previous next
[68] egotism, I shall at least show myself not insensible to your good opinion, while I strive to disabuse your mind of any prejudice which may have arisen on account of the course to which you have referred. my name is connected somewhat with two questions, which may be described succinctly as those of peace and slavery. To these may be added prison-discinpline. In thus restraining it to these, I would not be understood as expressing indifference to any matter by which the welfare of our race is advanced. Let me recount briefly the manner of my connection with these questions.

That which earliest interested me, and which has always occupied much of my thoughts, is the peace question. When scarcely nine years old, it was my fortune to listen to President Quincy's address before the Peace Society, delivered in the Old South Church. It made a deep and lasting impression on my mind; and though, as a boy and youth, I surrendered myself to the illusions of battles and wars, still as I came to maturity I felt too keenly their wickedness and woe. A lecture which I heard from Mr. Ladd,1 in the old court house at Cambridge, shortly after I left college, confirmed these impressions. My ripened convictions were known to my friends, and were often the subject of conversation. Nor did I confine the expression of them to my own country. When in Europe, it so happened that on more than one occasion, in conversation and otherwise, in France, Germany, and England, I dwelt upon this subject. Let me relate an incident. In Paris, M. Victor Foucher, Procureur-General du Roi. being engaged upon a treatise on the law of nations, did me the honor, in the winter of 1838 (more than ten years ago,) to ask me to read a portion of his manuscript, inviting my criticism. On studying it, I observed that he had adopted in his prolegomena, among the fundamental principles of the law of nations, that war was recognized as the necessary arbitrament or mode of determining justice between nations, thus giving to it the character of a legal institution. In returning his manuscript, I ventured to call his attention to this dogima; and while admitting that it was received by every publicist from Alberius Gentilis to the present day, suggested to him to be the first to brand it as unchristian and barbarous, and to declare that the institution, of war, defined, sanctioned, and upheld by the law of nations as a mode of determining justice between them, was but another form of the ordeal by battle, which was once regarded as a proper mode of determining justice between individuals. This view, which you will perceive does not in any Way interfere with the right of self-defence or the stability of government or the sword of the magistrate. I developed at some length at a later day in an oration to which I shall refer. I relate this experience in Paris that you may see that I early expressed my opinions on this subject, and did not shrink from so doing in places where they might naturally find little favor. After an absence of two years and a half in Europe, I returned to Boston, and was at once received, not without consideration. In the very month of my arrival (May, 1840), seeing a notice in the papers of the meeting of the American Peace Society, I attended it. The Rev. Henry Ware was in the chair. I think there were not more than twelve persons present. We met in a small room under the Marlboroa Chapel. On motion of Dr. Gannett, I was placed upon the executive committee, and from that time Was in the habit of attending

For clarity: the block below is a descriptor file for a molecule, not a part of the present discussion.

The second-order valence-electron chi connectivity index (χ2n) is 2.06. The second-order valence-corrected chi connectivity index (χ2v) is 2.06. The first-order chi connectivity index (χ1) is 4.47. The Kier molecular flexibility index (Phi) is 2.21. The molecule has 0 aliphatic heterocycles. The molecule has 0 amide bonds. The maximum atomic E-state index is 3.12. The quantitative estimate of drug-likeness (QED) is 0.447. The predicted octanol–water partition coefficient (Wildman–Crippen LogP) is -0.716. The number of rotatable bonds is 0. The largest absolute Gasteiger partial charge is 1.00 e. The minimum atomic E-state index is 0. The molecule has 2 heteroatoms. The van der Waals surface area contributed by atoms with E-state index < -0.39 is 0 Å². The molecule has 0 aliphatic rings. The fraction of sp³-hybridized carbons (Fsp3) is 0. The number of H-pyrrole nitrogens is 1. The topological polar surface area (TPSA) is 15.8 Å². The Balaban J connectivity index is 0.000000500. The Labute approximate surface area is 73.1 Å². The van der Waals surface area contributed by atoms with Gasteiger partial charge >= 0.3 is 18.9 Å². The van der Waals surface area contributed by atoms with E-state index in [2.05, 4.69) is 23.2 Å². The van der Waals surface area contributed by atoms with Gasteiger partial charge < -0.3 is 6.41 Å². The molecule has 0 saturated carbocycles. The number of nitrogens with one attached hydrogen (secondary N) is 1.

1 William Ladd, 1778-1841; he lived at Minot, me.

Creative Commons License
This work is licensed under a Creative Commons Attribution-ShareAlike 3.0 United States License.

An XML version of this text is available for download, with the additional restriction that you offer Perseus any modifications you make. Perseus provides credit for all accepted changes, storing new additions in a versioning system.

hide Places (automatically extracted)

View a map of the most frequently mentioned places in this document.

Sort places alphabetically, as they appear on the page, by frequency
Click on a place to search for it in this document.
Paris (France) (1)
Minot, me. (Maine, United States) (1)
France (France) (1)
Department de Ville de Paris (France) (1)

Download Pleiades ancient places geospacial dataset for this text.

hide People (automatically extracted)
Sort people alphabetically, as they appear on the page, by frequency
Click on a person to search for him/her in this document.
William Ladd (2)
Henry Ware (1)
Roi (1)
Josiah Quincy (1)
E. S. Gannett (1)
M. Victor Foucher (1)
hide Dates (automatically extracted)
Sort dates alphabetically, as they appear on the page, by frequency
Click on a date to search for it in this document.
1841 AD (1)
May, 1840 AD (1)
1838 AD (1)
1778 AD (1)
hide Display Preferences
Greek Display:
Arabic Display:
View by Default:
Browse Bar: